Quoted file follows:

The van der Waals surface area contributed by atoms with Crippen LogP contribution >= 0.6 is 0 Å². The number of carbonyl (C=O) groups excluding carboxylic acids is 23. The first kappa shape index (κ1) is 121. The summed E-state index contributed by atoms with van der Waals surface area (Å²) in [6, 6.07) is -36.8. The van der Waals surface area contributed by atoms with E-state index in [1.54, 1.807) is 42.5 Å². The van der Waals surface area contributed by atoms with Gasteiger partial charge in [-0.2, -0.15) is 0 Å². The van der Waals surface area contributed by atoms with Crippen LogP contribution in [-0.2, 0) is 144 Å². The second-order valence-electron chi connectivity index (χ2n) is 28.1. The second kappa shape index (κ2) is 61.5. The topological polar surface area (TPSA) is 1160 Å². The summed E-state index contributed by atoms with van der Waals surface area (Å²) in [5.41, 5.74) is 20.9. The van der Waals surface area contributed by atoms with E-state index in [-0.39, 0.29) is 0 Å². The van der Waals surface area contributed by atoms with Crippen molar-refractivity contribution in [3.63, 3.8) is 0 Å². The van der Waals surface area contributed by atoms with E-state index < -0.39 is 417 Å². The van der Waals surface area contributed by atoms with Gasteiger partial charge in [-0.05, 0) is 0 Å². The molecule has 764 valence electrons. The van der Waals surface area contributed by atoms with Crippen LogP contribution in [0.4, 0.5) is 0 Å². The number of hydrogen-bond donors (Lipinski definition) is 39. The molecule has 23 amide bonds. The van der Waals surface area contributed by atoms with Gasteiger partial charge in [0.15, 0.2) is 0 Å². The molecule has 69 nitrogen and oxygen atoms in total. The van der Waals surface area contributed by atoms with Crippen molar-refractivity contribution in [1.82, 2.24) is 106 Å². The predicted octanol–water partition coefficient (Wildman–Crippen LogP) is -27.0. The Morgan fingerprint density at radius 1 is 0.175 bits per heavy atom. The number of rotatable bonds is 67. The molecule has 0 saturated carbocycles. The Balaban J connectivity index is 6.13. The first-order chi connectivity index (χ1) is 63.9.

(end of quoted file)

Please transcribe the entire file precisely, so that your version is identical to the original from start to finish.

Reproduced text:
The van der Waals surface area contributed by atoms with Crippen LogP contribution >= 0.6 is 0 Å². The number of carbonyl (C=O) groups excluding carboxylic acids is 23. The first kappa shape index (κ1) is 121. The summed E-state index contributed by atoms with van der Waals surface area (Å²) in [6, 6.07) is -36.8. The van der Waals surface area contributed by atoms with E-state index in [1.54, 1.807) is 42.5 Å². The van der Waals surface area contributed by atoms with Gasteiger partial charge in [-0.2, -0.15) is 0 Å². The van der Waals surface area contributed by atoms with Crippen LogP contribution in [-0.2, 0) is 144 Å². The second-order valence-electron chi connectivity index (χ2n) is 28.1. The second kappa shape index (κ2) is 61.5. The topological polar surface area (TPSA) is 1160 Å². The summed E-state index contributed by atoms with van der Waals surface area (Å²) in [5.41, 5.74) is 20.9. The van der Waals surface area contributed by atoms with E-state index in [-0.39, 0.29) is 0 Å². The van der Waals surface area contributed by atoms with Crippen molar-refractivity contribution in [3.63, 3.8) is 0 Å². The van der Waals surface area contributed by atoms with E-state index < -0.39 is 417 Å². The van der Waals surface area contributed by atoms with Gasteiger partial charge in [-0.05, 0) is 0 Å². The molecule has 764 valence electrons. The van der Waals surface area contributed by atoms with Crippen LogP contribution in [0.4, 0.5) is 0 Å². The number of hydrogen-bond donors (Lipinski definition) is 39. The molecule has 23 amide bonds. The van der Waals surface area contributed by atoms with Gasteiger partial charge in [0.15, 0.2) is 0 Å². The molecule has 69 nitrogen and oxygen atoms in total. The van der Waals surface area contributed by atoms with Crippen molar-refractivity contribution in [1.82, 2.24) is 106 Å². The predicted octanol–water partition coefficient (Wildman–Crippen LogP) is -27.0. The Morgan fingerprint density at radius 1 is 0.175 bits per heavy atom. The number of rotatable bonds is 67. The molecule has 0 saturated carbocycles. The Balaban J connectivity index is 6.13. The first-order chi connectivity index (χ1) is 63.9.